Can the UK participate in the Unitary Patent System after a Brexit?
Legally, this could be possible, but the steps required to achieve it may be politically difficult in the UK.
The Unitary Patent System is based on the UPC Agreement, which established the jurisdiction of the UPC, and EU Regulations relating to the creation of the Unitary Patent and the applicable language regime.
The UPC Agreement is an international treaty and is not an instrument of EU law. However, under the current legislative framework, ratification of the UPC Agreement is only open to EU Member States (Art 84 UPC Agreement). This limitation was introduced following an early opinion of the CJEU (Opinion 1/09), in which it found the then-current proposal to be incompatible with EU law.
However, there is a strong argument that the CJEU’s decision did not prohibit the participation of non-EU Member States altogether, but requires only that all participants recognise the primacy of EU law, and that the Art 267 TFEU process (under which questions of EU law can be referred to the CJEU) is maintained.
So, one potential legal basis for the UK’s continued participation in the UPC in a manner which is compatible with EU law, is an amended UPC Agreement, revised to remove the EU membership requirement, under which, among other things, the UK accepts Art 267 TFEU and the primacy of EU law under Art 20-24 UPC Agreement.
This could, however, prove to be politically difficult. The UK's Prime Minister, Theresa May, has already said (in a speech on 17 January 2017) that bringing an end to the jurisdiction of the CJEU in the UK is among her top twelve priorities. The Government’s subsequent Brexit White Paper, titled “The United Kingdom’s exit from and new partnership with the European Union”, confirmed this approach by stating “We will bring an end to the jurisdiction of the CJEU in the UK”.
Regarding the Unitary Patent Regulation, while it will no longer apply to the UK post-Brexit (as it is an instrument of EU law), Participating EU Member States that are also EPC contracting states could agree, based on Art 142 EPC (under which any group of EPC Contracting States can agree that an EP granted for those States has unitary character throughout their territories) that the unitary effect of a Unitary Patent would be extended to the UK on the same basis. International agreements could also replicate the arrangements in the Regulation relating to the System’s language regime.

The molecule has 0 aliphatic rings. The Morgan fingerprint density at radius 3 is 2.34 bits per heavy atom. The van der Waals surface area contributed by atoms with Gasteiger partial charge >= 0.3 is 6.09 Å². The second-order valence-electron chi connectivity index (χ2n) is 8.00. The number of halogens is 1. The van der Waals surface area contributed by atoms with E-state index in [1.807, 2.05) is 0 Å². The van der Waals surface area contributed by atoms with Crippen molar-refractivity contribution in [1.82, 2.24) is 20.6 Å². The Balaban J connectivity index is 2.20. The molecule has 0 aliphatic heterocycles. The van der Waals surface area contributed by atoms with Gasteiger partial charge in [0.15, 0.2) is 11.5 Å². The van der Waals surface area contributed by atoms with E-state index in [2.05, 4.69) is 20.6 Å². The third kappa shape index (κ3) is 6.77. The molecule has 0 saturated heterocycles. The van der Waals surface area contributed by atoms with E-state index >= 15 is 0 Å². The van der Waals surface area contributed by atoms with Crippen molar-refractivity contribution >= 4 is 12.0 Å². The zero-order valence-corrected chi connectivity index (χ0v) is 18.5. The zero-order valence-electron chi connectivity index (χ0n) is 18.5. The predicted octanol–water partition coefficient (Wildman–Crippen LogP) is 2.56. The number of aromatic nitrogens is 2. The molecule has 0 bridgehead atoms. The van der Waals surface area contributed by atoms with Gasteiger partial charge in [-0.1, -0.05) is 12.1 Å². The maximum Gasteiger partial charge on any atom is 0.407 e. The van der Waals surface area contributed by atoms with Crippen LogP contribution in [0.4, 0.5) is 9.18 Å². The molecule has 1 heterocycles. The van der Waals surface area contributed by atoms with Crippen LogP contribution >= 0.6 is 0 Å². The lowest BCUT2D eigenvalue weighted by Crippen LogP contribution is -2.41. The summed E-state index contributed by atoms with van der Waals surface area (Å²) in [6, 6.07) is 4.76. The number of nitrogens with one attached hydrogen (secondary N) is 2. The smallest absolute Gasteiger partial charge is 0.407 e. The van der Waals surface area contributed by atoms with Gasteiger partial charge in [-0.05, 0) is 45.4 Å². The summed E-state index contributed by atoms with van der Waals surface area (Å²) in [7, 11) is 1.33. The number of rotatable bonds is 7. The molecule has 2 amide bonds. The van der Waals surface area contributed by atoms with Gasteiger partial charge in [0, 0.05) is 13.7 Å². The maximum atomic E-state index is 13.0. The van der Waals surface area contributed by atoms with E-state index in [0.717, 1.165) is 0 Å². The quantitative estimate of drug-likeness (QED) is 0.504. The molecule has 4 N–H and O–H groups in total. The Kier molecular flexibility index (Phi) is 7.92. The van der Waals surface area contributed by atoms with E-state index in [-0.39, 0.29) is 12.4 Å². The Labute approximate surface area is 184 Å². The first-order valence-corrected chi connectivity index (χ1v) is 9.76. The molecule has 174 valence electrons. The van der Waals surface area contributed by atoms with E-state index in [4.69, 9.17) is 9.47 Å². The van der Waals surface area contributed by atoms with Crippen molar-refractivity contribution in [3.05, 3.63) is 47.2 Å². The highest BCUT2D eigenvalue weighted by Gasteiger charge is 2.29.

So, in our view, while the legal position is far from straightforward and widely debated, if there is political will, in both the UK and continental Europe, it appears very likely that a legal solution will be found.
Through its participation in the UK’s Intellectual Property Lawyers' Association, Linklaters (along with the IP Federation and the Chartered Institute of Patent Attorneys), instructed leading counsel Richard Gordon Q.C. and Tom Pascoe, both of Brick Court Chambers, to consider whether the UK can participate in the Unitary Patent and UPC after a Brexit. Counsel’s view is consistent with our own (as set out above). In particular, the CJEU’s Opinion 1/09 does not necessarily rule out the UK’s continued participation. The full text of the opinion is available here.
More uncertain is whether the political will continues to exist. The remaining EU Member States may not agree to the UK’s continued participation in the Unitary Patent System post-Brexit if this could be seen as allowing the UK to “cherry pick” its involvement in EU initiatives following its exit. Moreover, the Unitary Patent System is unlikely to be high on the UK’s agenda in its Brexit negotiations. It has been indicated several times, most recently on 29 November 2017 by Jo Johnson, then the UK’s IP minister, that the UK’s “future relationship with the UPC will be a matter for negotiation”.
So, while it is likely to be legally possible for the UK to participate, this may not be achievable politically.